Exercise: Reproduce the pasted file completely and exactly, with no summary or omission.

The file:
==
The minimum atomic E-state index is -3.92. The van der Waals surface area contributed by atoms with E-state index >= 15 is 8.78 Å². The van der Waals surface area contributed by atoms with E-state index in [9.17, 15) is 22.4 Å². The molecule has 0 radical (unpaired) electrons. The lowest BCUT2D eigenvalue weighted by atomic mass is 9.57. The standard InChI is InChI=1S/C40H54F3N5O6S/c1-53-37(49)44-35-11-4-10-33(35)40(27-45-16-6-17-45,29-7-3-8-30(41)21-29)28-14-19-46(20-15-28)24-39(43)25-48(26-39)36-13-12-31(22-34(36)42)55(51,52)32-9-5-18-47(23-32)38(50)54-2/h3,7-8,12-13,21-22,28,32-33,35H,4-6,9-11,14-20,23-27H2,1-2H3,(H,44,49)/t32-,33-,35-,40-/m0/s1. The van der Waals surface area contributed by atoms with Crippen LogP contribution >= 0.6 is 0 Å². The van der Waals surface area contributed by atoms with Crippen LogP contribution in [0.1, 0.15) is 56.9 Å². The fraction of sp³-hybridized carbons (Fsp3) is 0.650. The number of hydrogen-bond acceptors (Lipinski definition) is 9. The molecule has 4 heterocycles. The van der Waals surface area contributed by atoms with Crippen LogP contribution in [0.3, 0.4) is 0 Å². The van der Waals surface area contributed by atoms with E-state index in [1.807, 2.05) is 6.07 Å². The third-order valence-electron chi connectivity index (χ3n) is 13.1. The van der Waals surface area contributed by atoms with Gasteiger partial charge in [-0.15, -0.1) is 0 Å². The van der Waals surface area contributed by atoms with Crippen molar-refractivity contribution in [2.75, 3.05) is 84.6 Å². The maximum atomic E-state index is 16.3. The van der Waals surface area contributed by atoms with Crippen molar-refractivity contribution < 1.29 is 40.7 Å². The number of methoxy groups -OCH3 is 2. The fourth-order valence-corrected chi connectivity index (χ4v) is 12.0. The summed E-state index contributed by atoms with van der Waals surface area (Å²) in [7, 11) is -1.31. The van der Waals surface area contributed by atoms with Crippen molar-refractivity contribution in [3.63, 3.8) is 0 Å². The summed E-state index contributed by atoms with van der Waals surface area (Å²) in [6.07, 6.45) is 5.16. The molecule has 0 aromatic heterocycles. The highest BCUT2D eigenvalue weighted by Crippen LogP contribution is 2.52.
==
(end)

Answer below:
The minimum atomic E-state index is -3.92. The van der Waals surface area contributed by atoms with E-state index >= 15 is 8.78 Å². The van der Waals surface area contributed by atoms with E-state index in [9.17, 15) is 22.4 Å². The molecule has 0 radical (unpaired) electrons. The lowest BCUT2D eigenvalue weighted by atomic mass is 9.57. The standard InChI is InChI=1S/C40H54F3N5O6S/c1-53-37(49)44-35-11-4-10-33(35)40(27-45-16-6-17-45,29-7-3-8-30(41)21-29)28-14-19-46(20-15-28)24-39(43)25-48(26-39)36-13-12-31(22-34(36)42)55(51,52)32-9-5-18-47(23-32)38(50)54-2/h3,7-8,12-13,21-22,28,32-33,35H,4-6,9-11,14-20,23-27H2,1-2H3,(H,44,49)/t32-,33-,35-,40-/m0/s1. The van der Waals surface area contributed by atoms with Crippen LogP contribution >= 0.6 is 0 Å². The van der Waals surface area contributed by atoms with Crippen LogP contribution in [0.1, 0.15) is 56.9 Å². The fraction of sp³-hybridized carbons (Fsp3) is 0.650. The number of hydrogen-bond acceptors (Lipinski definition) is 9. The molecule has 4 heterocycles. The van der Waals surface area contributed by atoms with Crippen LogP contribution in [0.3, 0.4) is 0 Å². The van der Waals surface area contributed by atoms with E-state index in [1.807, 2.05) is 6.07 Å². The third-order valence-electron chi connectivity index (χ3n) is 13.1. The van der Waals surface area contributed by atoms with Gasteiger partial charge in [-0.15, -0.1) is 0 Å². The van der Waals surface area contributed by atoms with Crippen molar-refractivity contribution in [2.75, 3.05) is 84.6 Å². The maximum atomic E-state index is 16.3. The van der Waals surface area contributed by atoms with Crippen molar-refractivity contribution < 1.29 is 40.7 Å². The number of methoxy groups -OCH3 is 2. The fourth-order valence-corrected chi connectivity index (χ4v) is 12.0. The summed E-state index contributed by atoms with van der Waals surface area (Å²) in [7, 11) is -1.31. The van der Waals surface area contributed by atoms with Crippen molar-refractivity contribution in [3.63, 3.8) is 0 Å². The summed E-state index contributed by atoms with van der Waals surface area (Å²) in [6.07, 6.45) is 5.16. The molecule has 0 aromatic heterocycles. The highest BCUT2D eigenvalue weighted by Crippen LogP contribution is 2.52.